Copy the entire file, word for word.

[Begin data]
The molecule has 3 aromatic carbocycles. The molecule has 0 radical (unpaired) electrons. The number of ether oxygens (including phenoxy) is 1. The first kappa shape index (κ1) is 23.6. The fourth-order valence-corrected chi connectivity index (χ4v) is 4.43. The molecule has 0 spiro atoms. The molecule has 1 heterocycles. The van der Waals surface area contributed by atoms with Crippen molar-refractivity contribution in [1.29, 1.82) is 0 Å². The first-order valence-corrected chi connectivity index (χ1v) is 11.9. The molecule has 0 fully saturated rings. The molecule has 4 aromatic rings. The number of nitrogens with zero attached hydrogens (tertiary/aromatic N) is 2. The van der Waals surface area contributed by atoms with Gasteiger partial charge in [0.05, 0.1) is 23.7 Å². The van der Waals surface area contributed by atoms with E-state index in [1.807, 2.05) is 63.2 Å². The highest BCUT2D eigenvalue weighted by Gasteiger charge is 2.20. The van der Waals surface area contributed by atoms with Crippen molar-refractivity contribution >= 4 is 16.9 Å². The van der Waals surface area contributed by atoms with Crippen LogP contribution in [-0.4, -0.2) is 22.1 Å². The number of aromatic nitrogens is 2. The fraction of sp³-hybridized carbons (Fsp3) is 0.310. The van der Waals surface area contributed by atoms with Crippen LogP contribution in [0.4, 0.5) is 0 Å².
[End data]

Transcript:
The molecule has 3 aromatic carbocycles. The molecule has 0 radical (unpaired) electrons. The number of ether oxygens (including phenoxy) is 1. The first kappa shape index (κ1) is 23.6. The fourth-order valence-corrected chi connectivity index (χ4v) is 4.43. The molecule has 0 spiro atoms. The molecule has 1 heterocycles. The van der Waals surface area contributed by atoms with Crippen molar-refractivity contribution in [1.29, 1.82) is 0 Å². The first-order valence-corrected chi connectivity index (χ1v) is 11.9. The molecule has 0 fully saturated rings. The molecule has 4 aromatic rings. The number of nitrogens with zero attached hydrogens (tertiary/aromatic N) is 2. The van der Waals surface area contributed by atoms with Gasteiger partial charge in [0.05, 0.1) is 23.7 Å². The van der Waals surface area contributed by atoms with E-state index in [1.807, 2.05) is 63.2 Å². The highest BCUT2D eigenvalue weighted by Gasteiger charge is 2.20. The van der Waals surface area contributed by atoms with Crippen molar-refractivity contribution >= 4 is 16.9 Å². The van der Waals surface area contributed by atoms with Crippen LogP contribution in [-0.4, -0.2) is 22.1 Å². The number of aromatic nitrogens is 2. The fraction of sp³-hybridized carbons (Fsp3) is 0.310. The van der Waals surface area contributed by atoms with Crippen LogP contribution in [0.4, 0.5) is 0 Å².